New Yorker editor David Remnick collects his essays from the magazine over the past 15 years in Reporting.

You say in your introduction that your subjects tend to be elusive. In what way do they elude?

These people come with press secretaries or from behind locked doors. They have the trappings of self-protection, and yet we want to know more about them. The question is how, journalistically, do you begin to understand them in a way that goes beyond the day-to-day news coverage.

Writing for the New Yorker, do you find that people are generally receptive to being profiled?

I think if you have the ability to offer someone space to express themselves, they're more relaxed.

Do you find, then, that when going deeper, your subjects become more reluctant to talk? More reticent?

In my experience as an editor, I've found that there are particular breeds that are more reticent with the New Yorker than other places because we try very hard not to be part of the machinery of publicity. So certain movie actors, for example, who are used to a certain level of questioning in order to produce the publicity required may not want to talk about their parents, or their failures, or to be caught off guard—not in a pernicious way, but in a way that actually resembles life as opposed to publicity.

How do you choose your subjects? Why did you choose boxing trainer Teddy Atlas over, say, Angelo Dundee?

First, I think Dundee's done. And his great claim to fame is his activity first with Muhammad Ali, then with Sugar Ray Leonard. What you live for, in some sense, are subjects who are great self-explainers. Some people are fascinating, but their expression of themselves is limited. Atlas is capable of telling his story cinematically. He's insightful about himself and he's thought about issues where fighting is concerned—about fear, for example—that I find relevant not just to boxing.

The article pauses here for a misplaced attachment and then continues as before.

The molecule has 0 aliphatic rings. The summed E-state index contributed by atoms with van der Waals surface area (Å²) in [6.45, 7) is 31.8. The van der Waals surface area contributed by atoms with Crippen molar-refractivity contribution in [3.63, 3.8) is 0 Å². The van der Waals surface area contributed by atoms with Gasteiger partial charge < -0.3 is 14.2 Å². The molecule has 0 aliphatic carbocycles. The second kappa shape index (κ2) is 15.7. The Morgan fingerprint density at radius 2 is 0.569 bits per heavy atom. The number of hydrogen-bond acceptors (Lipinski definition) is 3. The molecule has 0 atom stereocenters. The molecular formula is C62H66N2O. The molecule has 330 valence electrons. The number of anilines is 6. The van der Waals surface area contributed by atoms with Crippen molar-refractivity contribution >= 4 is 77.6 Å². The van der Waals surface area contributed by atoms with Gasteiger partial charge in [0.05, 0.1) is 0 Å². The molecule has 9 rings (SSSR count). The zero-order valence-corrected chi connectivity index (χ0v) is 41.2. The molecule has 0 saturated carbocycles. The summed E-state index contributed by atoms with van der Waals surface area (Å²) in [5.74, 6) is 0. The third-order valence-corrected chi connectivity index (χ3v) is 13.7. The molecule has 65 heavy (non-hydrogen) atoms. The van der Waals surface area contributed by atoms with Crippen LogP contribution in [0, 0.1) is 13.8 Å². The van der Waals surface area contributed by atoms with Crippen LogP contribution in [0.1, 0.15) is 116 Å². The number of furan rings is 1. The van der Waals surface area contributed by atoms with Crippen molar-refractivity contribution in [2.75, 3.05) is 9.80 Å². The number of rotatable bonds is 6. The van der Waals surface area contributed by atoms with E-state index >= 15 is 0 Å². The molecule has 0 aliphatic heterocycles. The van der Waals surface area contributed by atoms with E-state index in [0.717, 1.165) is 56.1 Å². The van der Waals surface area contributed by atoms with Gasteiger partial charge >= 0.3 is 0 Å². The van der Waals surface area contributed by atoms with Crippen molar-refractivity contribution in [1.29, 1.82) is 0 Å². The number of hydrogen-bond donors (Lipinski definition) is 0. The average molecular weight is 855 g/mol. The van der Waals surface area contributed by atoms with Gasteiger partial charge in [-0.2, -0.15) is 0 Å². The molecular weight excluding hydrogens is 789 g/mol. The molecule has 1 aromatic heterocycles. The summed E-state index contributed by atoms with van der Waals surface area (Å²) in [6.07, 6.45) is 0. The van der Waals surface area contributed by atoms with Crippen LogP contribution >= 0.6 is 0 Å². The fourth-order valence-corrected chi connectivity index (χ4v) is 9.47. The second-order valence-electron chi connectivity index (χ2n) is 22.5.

What was your interest in prominent Palistinian intellectual Sari Nusseibeh?

I'm interested in people who hold out some sense of hope. When you're covering the Middle East, extremists are easy. But figures who suggest potential answers and reconciliations and hope are rare.

In this collection you write about Russia, Israel, boxing—what's the connection?

None. I'll tell you, though, the essays are autobiographical in the sense that that's where life and editors and circumstances have thrust me. My background is as a newspaper reporter for the Washington Post, and when I was a rookie sports reporter, the only sport available to me was this dying thing called boxing. My ethnic background takes in both Russia and Israel.